http://www.thefilmfrontier.com/images/trek03_050.j pg [thefilmfrontier.com]

    I guess you could say it ended in a draw...
  • Many things to think about. 1) Who in the big world will support and drive Linux business? Will IBM work more closely with Oracle because of legacy Oracle DB support? 2) In the client desktop world, we see that it is possbile to dual boot WinXP and Apple on the Intel platform, but which would be easiest - this or Apple/Unbuntu? I am thinking of the consumer market that will need to upgrade to better machines in the next five years (given that current PC hardware dropped off last year, denoting a beginning o
  • From TFA:

    "the system reboots and you get your first taste of Oracle Linux. It's pink... bright shining pink,[Grub]"


    Oracle hasn't just ripped off Red Hat for you see I also have a bright pink Grub...

    Sorry I couldn't help myself
    From the the back of the room

    snicker snicker

  • I've seen your support and RedHat will continue to get my money.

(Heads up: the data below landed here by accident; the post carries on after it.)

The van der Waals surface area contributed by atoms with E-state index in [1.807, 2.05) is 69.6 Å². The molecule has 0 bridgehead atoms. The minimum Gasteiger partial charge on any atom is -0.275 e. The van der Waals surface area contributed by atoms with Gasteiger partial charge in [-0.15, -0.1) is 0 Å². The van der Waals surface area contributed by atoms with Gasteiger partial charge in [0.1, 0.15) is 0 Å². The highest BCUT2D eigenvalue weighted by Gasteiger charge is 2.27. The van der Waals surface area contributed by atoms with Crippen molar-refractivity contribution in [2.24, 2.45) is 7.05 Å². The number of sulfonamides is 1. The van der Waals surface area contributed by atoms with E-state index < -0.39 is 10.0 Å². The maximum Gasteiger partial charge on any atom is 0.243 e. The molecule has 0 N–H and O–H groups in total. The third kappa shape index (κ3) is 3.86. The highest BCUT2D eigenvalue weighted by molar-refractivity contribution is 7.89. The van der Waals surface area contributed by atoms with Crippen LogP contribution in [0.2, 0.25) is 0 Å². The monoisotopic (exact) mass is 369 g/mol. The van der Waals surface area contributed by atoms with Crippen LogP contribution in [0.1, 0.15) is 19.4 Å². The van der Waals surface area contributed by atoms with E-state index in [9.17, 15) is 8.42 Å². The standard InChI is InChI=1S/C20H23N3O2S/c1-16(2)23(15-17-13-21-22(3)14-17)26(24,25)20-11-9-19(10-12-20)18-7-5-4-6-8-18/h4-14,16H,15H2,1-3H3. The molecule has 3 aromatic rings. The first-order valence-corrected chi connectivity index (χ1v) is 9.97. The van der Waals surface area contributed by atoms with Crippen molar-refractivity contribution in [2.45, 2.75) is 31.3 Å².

• Do you want to run a distro that slaps a picture of a red hat everywhere or would you rather see a picture of a penguin wearing armor?

    Is this the best that we can do folks?

    Screw the investments in kernel functionality and performance... three servings of bogo mips for an icon that I can be proud of!
  • "Red Hat asserts that all the important security and hardware certifications would be invalidated on Oracle's offering."

    Whoopdy do! Blah, blah, blah... Who do they think they are? Microsoft?
    Just remember, this is what you get folks for paying $$ to certify for a corporate controlled open source product. Never know when someone else is gonna move right in. Helk, everyone shares the same source code! No one's land locked. I guess trying to become the Microsoft of Linux proves to be a bad idea after all

Never invest your money in anything that eats or needs repainting. -- Billy Rose